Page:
Banking giant RBS is gearing up to hold a dramatically scaled-back physical annual general meeting (AGM) due to the coronavirus pandemic, with just core attendees present in person.
RBS, like all listed companies with a financial year ending in December, has a legal obligation to hold a physical AGM by 30 June, with the meeting currently scheduled for 29 April at its Edinburgh headquarters.
However the lender is exploring holding the meeting with just core attendees from RBS present and investors watching online as the Covid-19 spreads, City A.M. understands.
“If [the AGM] goes ahead we expect it to be an empty room with core attendees, and shareholders watching online,” an RBS source said.
The bank has yet to make any final decisions on when and how the AGM will take place, and whether the meeting goes ahead as planned in April will depend on government advice.
The UK government this evening has not banned public gatherings, however Scottish First Minister Nicola Sturgeon said earlier this afternoon she would recommend cancelling gatherings of more than 500 people in Scotland, where RBS is headquartered.
RBS has introduced restrictions on staff travel in the wake of the coronavirus outbreak. Any employee travel between cities has to be signed off by a senior staff member.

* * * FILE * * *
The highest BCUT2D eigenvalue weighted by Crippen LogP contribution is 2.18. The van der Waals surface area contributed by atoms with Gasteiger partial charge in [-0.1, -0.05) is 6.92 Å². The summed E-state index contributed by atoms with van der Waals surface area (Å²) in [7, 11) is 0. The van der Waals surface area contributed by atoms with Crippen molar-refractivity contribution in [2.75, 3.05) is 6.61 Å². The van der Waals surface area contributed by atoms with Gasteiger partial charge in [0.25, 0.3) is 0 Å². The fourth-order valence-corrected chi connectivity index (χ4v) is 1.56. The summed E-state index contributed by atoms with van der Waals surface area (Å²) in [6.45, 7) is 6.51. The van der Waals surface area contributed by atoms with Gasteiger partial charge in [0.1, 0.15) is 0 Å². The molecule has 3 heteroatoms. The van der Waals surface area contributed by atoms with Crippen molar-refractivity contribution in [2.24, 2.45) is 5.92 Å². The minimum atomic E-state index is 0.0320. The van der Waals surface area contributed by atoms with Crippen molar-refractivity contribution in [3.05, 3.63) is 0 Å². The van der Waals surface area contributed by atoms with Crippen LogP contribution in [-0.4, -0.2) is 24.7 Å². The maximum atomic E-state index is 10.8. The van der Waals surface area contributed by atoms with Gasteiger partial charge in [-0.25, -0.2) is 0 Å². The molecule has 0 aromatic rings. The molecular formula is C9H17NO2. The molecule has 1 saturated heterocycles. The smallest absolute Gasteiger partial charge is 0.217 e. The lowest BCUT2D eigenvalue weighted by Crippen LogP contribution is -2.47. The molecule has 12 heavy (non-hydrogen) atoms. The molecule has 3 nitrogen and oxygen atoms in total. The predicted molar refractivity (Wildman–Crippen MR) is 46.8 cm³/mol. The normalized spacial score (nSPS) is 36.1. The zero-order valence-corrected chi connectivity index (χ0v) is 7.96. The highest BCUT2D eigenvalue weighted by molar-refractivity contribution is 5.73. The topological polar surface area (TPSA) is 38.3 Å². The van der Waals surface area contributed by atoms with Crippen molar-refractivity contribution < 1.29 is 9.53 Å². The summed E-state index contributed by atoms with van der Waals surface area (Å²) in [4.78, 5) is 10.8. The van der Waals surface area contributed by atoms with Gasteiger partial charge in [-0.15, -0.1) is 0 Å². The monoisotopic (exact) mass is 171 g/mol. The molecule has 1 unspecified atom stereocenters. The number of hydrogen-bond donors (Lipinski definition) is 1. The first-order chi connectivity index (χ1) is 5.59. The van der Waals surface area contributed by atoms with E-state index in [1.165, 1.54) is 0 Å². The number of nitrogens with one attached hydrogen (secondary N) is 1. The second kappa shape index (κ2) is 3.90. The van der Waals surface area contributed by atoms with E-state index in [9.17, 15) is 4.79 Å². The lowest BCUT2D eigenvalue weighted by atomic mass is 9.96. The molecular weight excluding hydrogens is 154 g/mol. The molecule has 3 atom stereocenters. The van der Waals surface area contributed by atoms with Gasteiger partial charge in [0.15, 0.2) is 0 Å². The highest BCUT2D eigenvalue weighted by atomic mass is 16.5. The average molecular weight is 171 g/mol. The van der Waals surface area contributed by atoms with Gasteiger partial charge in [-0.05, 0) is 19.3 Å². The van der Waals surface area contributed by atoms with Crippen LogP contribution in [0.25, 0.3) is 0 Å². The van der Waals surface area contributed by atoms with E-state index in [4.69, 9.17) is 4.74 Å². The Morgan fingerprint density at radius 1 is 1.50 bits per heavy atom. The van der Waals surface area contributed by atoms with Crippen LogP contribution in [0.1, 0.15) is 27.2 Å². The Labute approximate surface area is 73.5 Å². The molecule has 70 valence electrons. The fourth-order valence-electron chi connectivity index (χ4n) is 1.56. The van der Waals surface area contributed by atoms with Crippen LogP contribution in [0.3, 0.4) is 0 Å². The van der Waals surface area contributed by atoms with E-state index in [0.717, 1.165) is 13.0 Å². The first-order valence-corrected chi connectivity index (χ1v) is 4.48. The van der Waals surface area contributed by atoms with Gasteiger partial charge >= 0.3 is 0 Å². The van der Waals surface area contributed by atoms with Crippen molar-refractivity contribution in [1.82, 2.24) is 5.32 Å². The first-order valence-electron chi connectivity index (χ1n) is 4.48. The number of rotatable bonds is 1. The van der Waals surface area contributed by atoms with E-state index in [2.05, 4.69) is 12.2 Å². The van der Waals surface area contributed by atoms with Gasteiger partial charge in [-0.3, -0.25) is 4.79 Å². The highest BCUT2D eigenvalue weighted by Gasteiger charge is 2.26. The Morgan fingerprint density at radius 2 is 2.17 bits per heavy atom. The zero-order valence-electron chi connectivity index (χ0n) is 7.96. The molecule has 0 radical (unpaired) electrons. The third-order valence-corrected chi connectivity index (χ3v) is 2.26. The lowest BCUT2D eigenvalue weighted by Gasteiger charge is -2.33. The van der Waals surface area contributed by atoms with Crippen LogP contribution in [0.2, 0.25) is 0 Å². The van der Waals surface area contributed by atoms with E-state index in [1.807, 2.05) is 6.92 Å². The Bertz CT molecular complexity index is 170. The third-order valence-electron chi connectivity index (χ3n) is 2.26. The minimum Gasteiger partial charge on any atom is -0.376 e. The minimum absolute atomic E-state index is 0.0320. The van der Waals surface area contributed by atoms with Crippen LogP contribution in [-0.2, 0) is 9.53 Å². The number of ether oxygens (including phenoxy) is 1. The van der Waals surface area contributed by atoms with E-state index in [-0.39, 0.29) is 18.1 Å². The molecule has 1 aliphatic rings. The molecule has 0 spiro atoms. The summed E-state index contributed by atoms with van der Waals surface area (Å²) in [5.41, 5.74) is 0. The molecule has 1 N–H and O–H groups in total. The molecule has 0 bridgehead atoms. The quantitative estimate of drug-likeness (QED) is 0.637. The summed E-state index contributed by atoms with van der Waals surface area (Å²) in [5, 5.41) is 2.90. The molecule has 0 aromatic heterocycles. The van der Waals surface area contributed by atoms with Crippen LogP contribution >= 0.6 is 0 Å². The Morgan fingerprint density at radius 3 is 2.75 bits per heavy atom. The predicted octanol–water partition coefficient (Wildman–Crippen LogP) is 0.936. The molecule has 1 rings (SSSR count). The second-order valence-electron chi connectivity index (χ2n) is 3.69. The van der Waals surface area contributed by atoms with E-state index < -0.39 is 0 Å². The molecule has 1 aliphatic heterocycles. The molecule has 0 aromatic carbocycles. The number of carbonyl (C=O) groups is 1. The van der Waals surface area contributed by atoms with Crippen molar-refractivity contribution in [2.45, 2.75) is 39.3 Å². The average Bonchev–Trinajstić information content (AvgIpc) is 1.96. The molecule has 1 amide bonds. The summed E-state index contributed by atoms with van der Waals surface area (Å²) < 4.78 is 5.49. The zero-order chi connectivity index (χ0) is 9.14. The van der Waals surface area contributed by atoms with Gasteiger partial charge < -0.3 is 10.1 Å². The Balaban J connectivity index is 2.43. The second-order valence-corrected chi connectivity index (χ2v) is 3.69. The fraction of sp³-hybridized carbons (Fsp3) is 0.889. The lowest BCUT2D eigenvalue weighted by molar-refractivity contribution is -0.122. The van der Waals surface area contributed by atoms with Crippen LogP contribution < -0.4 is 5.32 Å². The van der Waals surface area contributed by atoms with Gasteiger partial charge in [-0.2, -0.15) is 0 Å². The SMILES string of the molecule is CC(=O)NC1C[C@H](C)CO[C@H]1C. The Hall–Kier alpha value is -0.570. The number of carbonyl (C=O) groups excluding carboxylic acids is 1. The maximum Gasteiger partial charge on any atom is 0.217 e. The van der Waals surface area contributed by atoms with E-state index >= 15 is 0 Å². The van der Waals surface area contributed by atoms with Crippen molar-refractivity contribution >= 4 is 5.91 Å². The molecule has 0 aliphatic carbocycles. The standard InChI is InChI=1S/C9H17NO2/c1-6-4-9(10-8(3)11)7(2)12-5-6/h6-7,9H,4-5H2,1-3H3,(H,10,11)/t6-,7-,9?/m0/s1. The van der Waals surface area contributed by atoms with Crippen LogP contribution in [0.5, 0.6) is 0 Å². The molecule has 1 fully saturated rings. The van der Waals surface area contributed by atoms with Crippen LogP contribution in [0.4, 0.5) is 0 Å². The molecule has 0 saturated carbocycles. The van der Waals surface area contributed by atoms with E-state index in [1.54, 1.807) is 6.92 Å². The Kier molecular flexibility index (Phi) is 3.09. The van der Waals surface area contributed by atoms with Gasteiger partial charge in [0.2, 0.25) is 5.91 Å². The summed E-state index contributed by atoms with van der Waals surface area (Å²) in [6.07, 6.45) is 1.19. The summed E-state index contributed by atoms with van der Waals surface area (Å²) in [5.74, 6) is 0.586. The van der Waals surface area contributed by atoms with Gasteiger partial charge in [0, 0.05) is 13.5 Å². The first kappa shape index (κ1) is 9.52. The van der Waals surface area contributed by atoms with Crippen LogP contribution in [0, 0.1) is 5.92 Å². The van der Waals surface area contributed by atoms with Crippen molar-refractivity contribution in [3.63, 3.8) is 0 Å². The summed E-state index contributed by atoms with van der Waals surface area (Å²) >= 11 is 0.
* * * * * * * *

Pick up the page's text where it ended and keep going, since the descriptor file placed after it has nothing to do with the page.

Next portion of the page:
Although RBS is headquartered in Edinburgh, many of the bank’s staff, including chief executive Alison Rose, are based in London.
Banks across the world are rushing to prepare themselves for a worsening outbreak of Covid-19, with many ordering staff to work from home and testing out contingency plans and back up facilities in case the virus spreads further.
Meanwhile many listed companies in the UK are facing disruption to their AGMs if the government introduces more stringent restrictions in a bid to slow the spread of the virus.
HSBC yesterday became the first British company to warn investors about the outbreak’s possible impact on its AGM, encouraging shareholders to submit proxy votes ahead of the meeting even if they plan to attend in person.
Over 40 per cent of FTSE 100 companies’ annual meetings are scheduled to take place in April or May, according to data from law firm Linklaters.
“AGMs will normally be able to go ahead, even if many shareholders choose (or are forced) to stay away, as the quorum requirement for the AGM to be legally binding is very low for most UK companies,” said Linklaters partner Lucy Fergusson.
“Traditionally most investors prefer to be physically present so they can hear directly from and question company executives,” she added.
“However, 2020 could see much smaller gatherings and companies may want to consider other ways of communicating with shareholders.”